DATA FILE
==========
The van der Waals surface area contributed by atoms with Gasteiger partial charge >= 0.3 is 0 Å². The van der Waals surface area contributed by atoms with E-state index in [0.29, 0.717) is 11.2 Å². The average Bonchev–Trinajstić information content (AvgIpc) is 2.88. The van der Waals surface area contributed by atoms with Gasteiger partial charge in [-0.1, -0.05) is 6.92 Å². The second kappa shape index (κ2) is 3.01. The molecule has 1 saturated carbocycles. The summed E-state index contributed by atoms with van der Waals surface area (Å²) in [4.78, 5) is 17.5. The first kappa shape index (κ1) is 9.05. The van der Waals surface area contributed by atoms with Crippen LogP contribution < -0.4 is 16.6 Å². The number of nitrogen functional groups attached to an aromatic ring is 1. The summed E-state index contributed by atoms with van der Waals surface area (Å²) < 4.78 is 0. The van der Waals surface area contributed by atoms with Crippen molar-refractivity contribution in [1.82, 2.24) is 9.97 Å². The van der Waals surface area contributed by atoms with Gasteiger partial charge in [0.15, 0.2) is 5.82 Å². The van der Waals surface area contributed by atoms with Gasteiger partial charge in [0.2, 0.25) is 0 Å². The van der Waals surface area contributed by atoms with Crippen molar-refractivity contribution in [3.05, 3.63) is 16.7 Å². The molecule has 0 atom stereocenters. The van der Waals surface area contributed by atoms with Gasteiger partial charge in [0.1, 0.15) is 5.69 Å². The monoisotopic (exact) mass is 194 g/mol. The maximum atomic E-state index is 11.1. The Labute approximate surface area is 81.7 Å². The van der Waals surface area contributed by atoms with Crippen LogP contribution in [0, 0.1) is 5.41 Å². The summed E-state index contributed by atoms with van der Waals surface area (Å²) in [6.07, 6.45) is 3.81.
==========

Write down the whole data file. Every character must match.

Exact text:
The van der Waals surface area contributed by atoms with Gasteiger partial charge >= 0.3 is 0 Å². The van der Waals surface area contributed by atoms with E-state index in [0.29, 0.717) is 11.2 Å². The average Bonchev–Trinajstić information content (AvgIpc) is 2.88. The van der Waals surface area contributed by atoms with Gasteiger partial charge in [-0.1, -0.05) is 6.92 Å². The second kappa shape index (κ2) is 3.01. The molecule has 1 saturated carbocycles. The summed E-state index contributed by atoms with van der Waals surface area (Å²) in [4.78, 5) is 17.5. The first kappa shape index (κ1) is 9.05. The van der Waals surface area contributed by atoms with Crippen LogP contribution < -0.4 is 16.6 Å². The number of nitrogen functional groups attached to an aromatic ring is 1. The summed E-state index contributed by atoms with van der Waals surface area (Å²) < 4.78 is 0. The van der Waals surface area contributed by atoms with Crippen molar-refractivity contribution in [1.82, 2.24) is 9.97 Å². The van der Waals surface area contributed by atoms with Gasteiger partial charge in [0.15, 0.2) is 5.82 Å². The van der Waals surface area contributed by atoms with Gasteiger partial charge in [0.2, 0.25) is 0 Å². The van der Waals surface area contributed by atoms with Crippen molar-refractivity contribution in [3.05, 3.63) is 16.7 Å². The molecule has 0 atom stereocenters. The van der Waals surface area contributed by atoms with Gasteiger partial charge in [0.1, 0.15) is 5.69 Å². The monoisotopic (exact) mass is 194 g/mol. The maximum atomic E-state index is 11.1. The Labute approximate surface area is 81.7 Å². The van der Waals surface area contributed by atoms with Crippen LogP contribution in [0, 0.1) is 5.41 Å². The summed E-state index contributed by atoms with van der Waals surface area (Å²) in [6.07, 6.45) is 3.81.